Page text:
Cell phone jamming, news blackouts, violence in parliament and water cannons and armed vehicles in the streets of Cape Town marked the beginning of the new parliamentary year in South Africa on Thursday.
The events unfolded around a planned interruption of the presidential State of the Nation speech by the opposition ‘Economic Freedom Fighters’ of Julius Malema. They, as planned, interrupted the speech by asking when Zuma would pay back the millions of taxpayers’ money that were spent on his home in Nkandla. Only after burly security men physically removed the opposition members from parliament did President Jacob Zuma read out a bland ‘State of the Nation’ speech. He didn’t refer once to what had happened around him, or why.
The morning after, newspaper reports, -which traditionally mainly focus on the flamboyant dresses and hats of the attending VIP’s on the red carpet,- spoke of the ‘decline of South African democracy’; of Nelson Mandela, Oliver Tambo and Chris Hani turning in their graves. One cartoon, in a reference to the now frequent electricity blackouts in the country, showed people lost in a dark house, not knowing whether they are in the House of Parliament or in another ‘house’.
Business Day editor Songezo Zibi placed the events in a chronology that started long before the State of the Nation. Referring to earlier revelations regarding the spying on journalists by the State Security Agency (SSA) and the chaos in the police and justice departments (now like the SSA, the tax authority, the electricity company, the state broadcaster and the post office all governed rather badly by direct Zuma appointees ), Zibi wrote that “the paralysis (…) of parliament cannot be divorced from the bedlam in (these) institutions of state”. He added that “the people ordinarily look up to parliament to apply the rules over the executive to ensure that order is restored”, but that this body had now “lost a significant part of its already eroded credibility.”
Veteran journalist and columnist Carol Paton linked the same chaos directly to the Zuma presidency. “There is little shock factor left in the abuses of power and process committed by his friends in his name; and there is no parallel with any other SA president in the extent to which he has personally benefited from holding office”, she wrote in the Financial Mail in an article titled ‘State of the Nation in Zuma’s iron grip.’
The article, which prophetically appeared on the day before the State of the Nation address, illustrated exactly what happened during it: “The ANC shields Jacob Zuma from public and parliamentary accountability in the belief that it is protecting the organisation.” This is not, Paton adds, because everybody in the ANC supports him, but because going against him is risky. She quotes political analyst Nic Borain, who likens any possible attempt to “dislodge Zuma and the calcifying networks of patronage that spread out from him” to the age-old problem of ‘who will bell the cat?’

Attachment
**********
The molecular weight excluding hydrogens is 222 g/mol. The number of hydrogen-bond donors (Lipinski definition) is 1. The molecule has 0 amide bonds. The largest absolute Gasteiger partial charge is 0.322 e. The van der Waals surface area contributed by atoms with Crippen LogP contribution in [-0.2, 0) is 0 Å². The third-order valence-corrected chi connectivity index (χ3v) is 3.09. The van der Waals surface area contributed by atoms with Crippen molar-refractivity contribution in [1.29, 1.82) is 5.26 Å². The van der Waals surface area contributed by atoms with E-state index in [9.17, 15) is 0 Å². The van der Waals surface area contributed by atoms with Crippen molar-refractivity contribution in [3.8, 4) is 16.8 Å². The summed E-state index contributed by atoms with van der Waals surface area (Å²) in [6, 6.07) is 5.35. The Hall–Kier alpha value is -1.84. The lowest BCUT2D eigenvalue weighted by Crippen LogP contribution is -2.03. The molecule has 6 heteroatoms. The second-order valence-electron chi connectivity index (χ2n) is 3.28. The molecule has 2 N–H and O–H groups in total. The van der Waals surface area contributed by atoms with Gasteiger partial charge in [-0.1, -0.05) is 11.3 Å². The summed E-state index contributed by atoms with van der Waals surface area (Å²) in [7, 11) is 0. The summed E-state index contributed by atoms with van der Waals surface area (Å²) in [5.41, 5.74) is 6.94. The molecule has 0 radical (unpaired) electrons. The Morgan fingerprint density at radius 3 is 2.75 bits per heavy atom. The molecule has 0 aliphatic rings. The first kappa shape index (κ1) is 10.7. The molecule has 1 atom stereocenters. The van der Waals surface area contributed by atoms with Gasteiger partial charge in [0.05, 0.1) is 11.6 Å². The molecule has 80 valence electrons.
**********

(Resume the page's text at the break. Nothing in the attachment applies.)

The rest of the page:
The article mentions a few cases where Zuma-appointees, even as subordinates to government ministers now appear to be more powerful than the ministers themselves. “South African Airlines chair Myeni openly defied an order from the minister of public enterprises to reinstate (…) the CEO whom Myeni had unfairly suspended; the SABC chair and operating officer simply ignored ANC secretary-general Gwede Mantashe and deputy president Cyril Ramaphosa by refusing to stand down after being caught lying about their qualifications,” she writes.
On a more optimistic note, Paton also observes that some in the ANC have now cautiously started to ‘bell the cat’ by raising majorities at ANC meetings and blocking Zuma acolytes’ plans on –so far- rather minor issues. But for these efforts to cause the ‘pendulum’ of Zumafication to ‘swing back’, these would have to build up slowly and could only effect change in 2017 –when Zuma’s time is actually up. Paton concludes that the “damage that will be done to SA’s institutions and to the ANC itself by then will be more serious and put remedial action further out of reach.”
The man who seemingly cares the least about all the above is President Zuma himself. When he resumed his speech after the interruptions he did so with his now trademark giggle. The nickname ‘Dr Evil’ –in a reference to the similarly giggling character in the Austin Powers movies- soon surfaced on Twitter.